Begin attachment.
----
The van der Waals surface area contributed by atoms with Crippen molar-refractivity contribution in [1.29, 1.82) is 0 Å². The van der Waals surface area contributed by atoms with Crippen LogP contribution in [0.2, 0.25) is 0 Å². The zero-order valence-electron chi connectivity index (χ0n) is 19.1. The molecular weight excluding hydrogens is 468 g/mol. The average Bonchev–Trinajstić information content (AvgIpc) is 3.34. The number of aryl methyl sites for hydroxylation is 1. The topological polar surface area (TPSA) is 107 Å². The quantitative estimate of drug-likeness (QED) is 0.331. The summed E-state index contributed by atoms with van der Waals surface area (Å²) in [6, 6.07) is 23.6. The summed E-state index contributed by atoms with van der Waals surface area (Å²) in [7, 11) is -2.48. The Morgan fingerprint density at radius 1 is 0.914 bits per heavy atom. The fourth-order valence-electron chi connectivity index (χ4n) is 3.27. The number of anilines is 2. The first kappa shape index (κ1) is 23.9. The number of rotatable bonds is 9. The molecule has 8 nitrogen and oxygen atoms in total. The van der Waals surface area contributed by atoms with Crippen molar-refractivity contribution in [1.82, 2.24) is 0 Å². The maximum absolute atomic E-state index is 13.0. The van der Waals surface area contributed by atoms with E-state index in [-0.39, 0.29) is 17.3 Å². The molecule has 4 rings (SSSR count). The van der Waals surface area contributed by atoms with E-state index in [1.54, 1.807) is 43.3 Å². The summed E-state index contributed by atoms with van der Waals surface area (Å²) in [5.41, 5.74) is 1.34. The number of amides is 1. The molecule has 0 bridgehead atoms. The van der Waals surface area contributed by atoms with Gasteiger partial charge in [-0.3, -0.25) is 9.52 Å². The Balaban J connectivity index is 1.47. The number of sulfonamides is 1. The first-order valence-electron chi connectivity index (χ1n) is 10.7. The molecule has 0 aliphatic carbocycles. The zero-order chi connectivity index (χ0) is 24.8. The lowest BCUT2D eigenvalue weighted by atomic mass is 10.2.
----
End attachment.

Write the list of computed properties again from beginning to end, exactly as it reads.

The van der Waals surface area contributed by atoms with Crippen molar-refractivity contribution in [1.29, 1.82) is 0 Å². The van der Waals surface area contributed by atoms with Crippen LogP contribution in [0.2, 0.25) is 0 Å². The zero-order valence-electron chi connectivity index (χ0n) is 19.1. The molecular weight excluding hydrogens is 468 g/mol. The average Bonchev–Trinajstić information content (AvgIpc) is 3.34. The number of aryl methyl sites for hydroxylation is 1. The topological polar surface area (TPSA) is 107 Å². The quantitative estimate of drug-likeness (QED) is 0.331. The summed E-state index contributed by atoms with van der Waals surface area (Å²) in [6, 6.07) is 23.6. The summed E-state index contributed by atoms with van der Waals surface area (Å²) in [7, 11) is -2.48. The Morgan fingerprint density at radius 1 is 0.914 bits per heavy atom. The fourth-order valence-electron chi connectivity index (χ4n) is 3.27. The number of anilines is 2. The first kappa shape index (κ1) is 23.9. The number of rotatable bonds is 9. The molecule has 8 nitrogen and oxygen atoms in total. The van der Waals surface area contributed by atoms with Crippen molar-refractivity contribution in [1.82, 2.24) is 0 Å². The maximum absolute atomic E-state index is 13.0. The van der Waals surface area contributed by atoms with E-state index in [-0.39, 0.29) is 17.3 Å². The molecule has 4 rings (SSSR count). The van der Waals surface area contributed by atoms with E-state index in [1.54, 1.807) is 43.3 Å². The summed E-state index contributed by atoms with van der Waals surface area (Å²) in [5.41, 5.74) is 1.34. The number of amides is 1. The molecule has 0 bridgehead atoms. The van der Waals surface area contributed by atoms with Gasteiger partial charge in [-0.3, -0.25) is 9.52 Å². The Balaban J connectivity index is 1.47. The number of sulfonamides is 1. The first-order valence-electron chi connectivity index (χ1n) is 10.7. The molecule has 0 aliphatic carbocycles. The zero-order chi connectivity index (χ0) is 24.8. The lowest BCUT2D eigenvalue weighted by atomic mass is 10.2.